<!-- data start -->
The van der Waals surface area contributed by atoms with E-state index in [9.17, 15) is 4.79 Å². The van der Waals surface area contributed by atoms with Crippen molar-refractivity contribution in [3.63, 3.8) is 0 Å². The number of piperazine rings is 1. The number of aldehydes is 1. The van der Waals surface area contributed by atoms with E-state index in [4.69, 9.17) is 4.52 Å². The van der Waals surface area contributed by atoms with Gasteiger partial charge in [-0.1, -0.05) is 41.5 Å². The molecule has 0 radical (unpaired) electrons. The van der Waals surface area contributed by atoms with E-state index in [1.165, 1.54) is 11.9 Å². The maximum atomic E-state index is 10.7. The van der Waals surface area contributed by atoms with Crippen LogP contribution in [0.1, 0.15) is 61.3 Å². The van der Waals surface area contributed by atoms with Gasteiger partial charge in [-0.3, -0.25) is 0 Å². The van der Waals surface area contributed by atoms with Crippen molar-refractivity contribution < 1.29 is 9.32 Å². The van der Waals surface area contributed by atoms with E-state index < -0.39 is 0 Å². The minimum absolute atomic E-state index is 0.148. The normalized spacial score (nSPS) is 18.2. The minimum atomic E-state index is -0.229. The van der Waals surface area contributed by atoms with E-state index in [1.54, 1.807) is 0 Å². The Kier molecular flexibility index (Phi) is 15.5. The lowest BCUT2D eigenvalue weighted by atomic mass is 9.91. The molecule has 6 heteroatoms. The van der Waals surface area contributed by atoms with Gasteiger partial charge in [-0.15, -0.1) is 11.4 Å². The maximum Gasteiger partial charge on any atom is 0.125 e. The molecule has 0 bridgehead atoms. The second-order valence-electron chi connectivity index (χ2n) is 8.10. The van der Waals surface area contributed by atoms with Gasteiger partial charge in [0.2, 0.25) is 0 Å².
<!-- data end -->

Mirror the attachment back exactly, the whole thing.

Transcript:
The van der Waals surface area contributed by atoms with E-state index in [9.17, 15) is 4.79 Å². The van der Waals surface area contributed by atoms with Crippen molar-refractivity contribution in [3.63, 3.8) is 0 Å². The number of piperazine rings is 1. The number of aldehydes is 1. The van der Waals surface area contributed by atoms with E-state index in [4.69, 9.17) is 4.52 Å². The van der Waals surface area contributed by atoms with Gasteiger partial charge in [-0.1, -0.05) is 41.5 Å². The molecule has 0 radical (unpaired) electrons. The van der Waals surface area contributed by atoms with E-state index in [1.165, 1.54) is 11.9 Å². The maximum atomic E-state index is 10.7. The van der Waals surface area contributed by atoms with Crippen LogP contribution in [0.1, 0.15) is 61.3 Å². The van der Waals surface area contributed by atoms with Gasteiger partial charge in [-0.3, -0.25) is 0 Å². The van der Waals surface area contributed by atoms with Crippen molar-refractivity contribution < 1.29 is 9.32 Å². The van der Waals surface area contributed by atoms with E-state index < -0.39 is 0 Å². The minimum absolute atomic E-state index is 0.148. The normalized spacial score (nSPS) is 18.2. The minimum atomic E-state index is -0.229. The van der Waals surface area contributed by atoms with E-state index in [1.54, 1.807) is 0 Å². The Kier molecular flexibility index (Phi) is 15.5. The lowest BCUT2D eigenvalue weighted by atomic mass is 9.91. The molecule has 6 heteroatoms. The van der Waals surface area contributed by atoms with Gasteiger partial charge in [-0.15, -0.1) is 11.4 Å². The maximum Gasteiger partial charge on any atom is 0.125 e. The molecule has 0 bridgehead atoms. The second-order valence-electron chi connectivity index (χ2n) is 8.10. The van der Waals surface area contributed by atoms with Gasteiger partial charge in [0.2, 0.25) is 0 Å².